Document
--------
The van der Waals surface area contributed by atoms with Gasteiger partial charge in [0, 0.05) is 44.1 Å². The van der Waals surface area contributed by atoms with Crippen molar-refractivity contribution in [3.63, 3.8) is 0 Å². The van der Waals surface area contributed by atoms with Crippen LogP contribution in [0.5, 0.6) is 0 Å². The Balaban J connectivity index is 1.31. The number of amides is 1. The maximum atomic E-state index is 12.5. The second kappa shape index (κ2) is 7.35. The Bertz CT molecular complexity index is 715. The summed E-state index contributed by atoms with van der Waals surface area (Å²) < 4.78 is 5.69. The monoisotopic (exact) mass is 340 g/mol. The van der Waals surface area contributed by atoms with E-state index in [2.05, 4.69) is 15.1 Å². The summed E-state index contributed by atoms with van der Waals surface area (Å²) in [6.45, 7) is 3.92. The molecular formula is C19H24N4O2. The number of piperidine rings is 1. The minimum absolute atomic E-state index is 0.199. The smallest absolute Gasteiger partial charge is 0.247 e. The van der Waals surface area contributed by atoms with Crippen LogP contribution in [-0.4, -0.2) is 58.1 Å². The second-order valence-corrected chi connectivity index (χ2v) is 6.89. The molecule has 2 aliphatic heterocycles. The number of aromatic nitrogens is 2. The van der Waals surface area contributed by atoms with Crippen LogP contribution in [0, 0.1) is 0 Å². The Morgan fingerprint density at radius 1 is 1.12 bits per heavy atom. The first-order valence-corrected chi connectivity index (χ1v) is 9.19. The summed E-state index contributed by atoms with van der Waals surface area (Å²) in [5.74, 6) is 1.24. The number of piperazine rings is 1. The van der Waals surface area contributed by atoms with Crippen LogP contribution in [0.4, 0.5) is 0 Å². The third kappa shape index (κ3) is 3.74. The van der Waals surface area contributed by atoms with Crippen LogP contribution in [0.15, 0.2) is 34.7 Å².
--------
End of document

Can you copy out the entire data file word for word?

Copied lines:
The van der Waals surface area contributed by atoms with Gasteiger partial charge in [0, 0.05) is 44.1 Å². The van der Waals surface area contributed by atoms with Crippen molar-refractivity contribution in [3.63, 3.8) is 0 Å². The van der Waals surface area contributed by atoms with Crippen LogP contribution in [0.5, 0.6) is 0 Å². The Balaban J connectivity index is 1.31. The number of amides is 1. The maximum atomic E-state index is 12.5. The second kappa shape index (κ2) is 7.35. The Bertz CT molecular complexity index is 715. The summed E-state index contributed by atoms with van der Waals surface area (Å²) < 4.78 is 5.69. The monoisotopic (exact) mass is 340 g/mol. The van der Waals surface area contributed by atoms with E-state index in [2.05, 4.69) is 15.1 Å². The summed E-state index contributed by atoms with van der Waals surface area (Å²) in [6.45, 7) is 3.92. The molecular formula is C19H24N4O2. The number of piperidine rings is 1. The minimum absolute atomic E-state index is 0.199. The smallest absolute Gasteiger partial charge is 0.247 e. The van der Waals surface area contributed by atoms with Crippen LogP contribution in [-0.4, -0.2) is 58.1 Å². The second-order valence-corrected chi connectivity index (χ2v) is 6.89. The molecule has 2 aliphatic heterocycles. The number of aromatic nitrogens is 2. The van der Waals surface area contributed by atoms with Crippen LogP contribution in [0, 0.1) is 0 Å². The Morgan fingerprint density at radius 1 is 1.12 bits per heavy atom. The first-order valence-corrected chi connectivity index (χ1v) is 9.19. The summed E-state index contributed by atoms with van der Waals surface area (Å²) in [5.74, 6) is 1.24. The number of piperazine rings is 1. The van der Waals surface area contributed by atoms with Crippen LogP contribution in [0.4, 0.5) is 0 Å². The third kappa shape index (κ3) is 3.74. The van der Waals surface area contributed by atoms with Crippen LogP contribution in [0.15, 0.2) is 34.7 Å².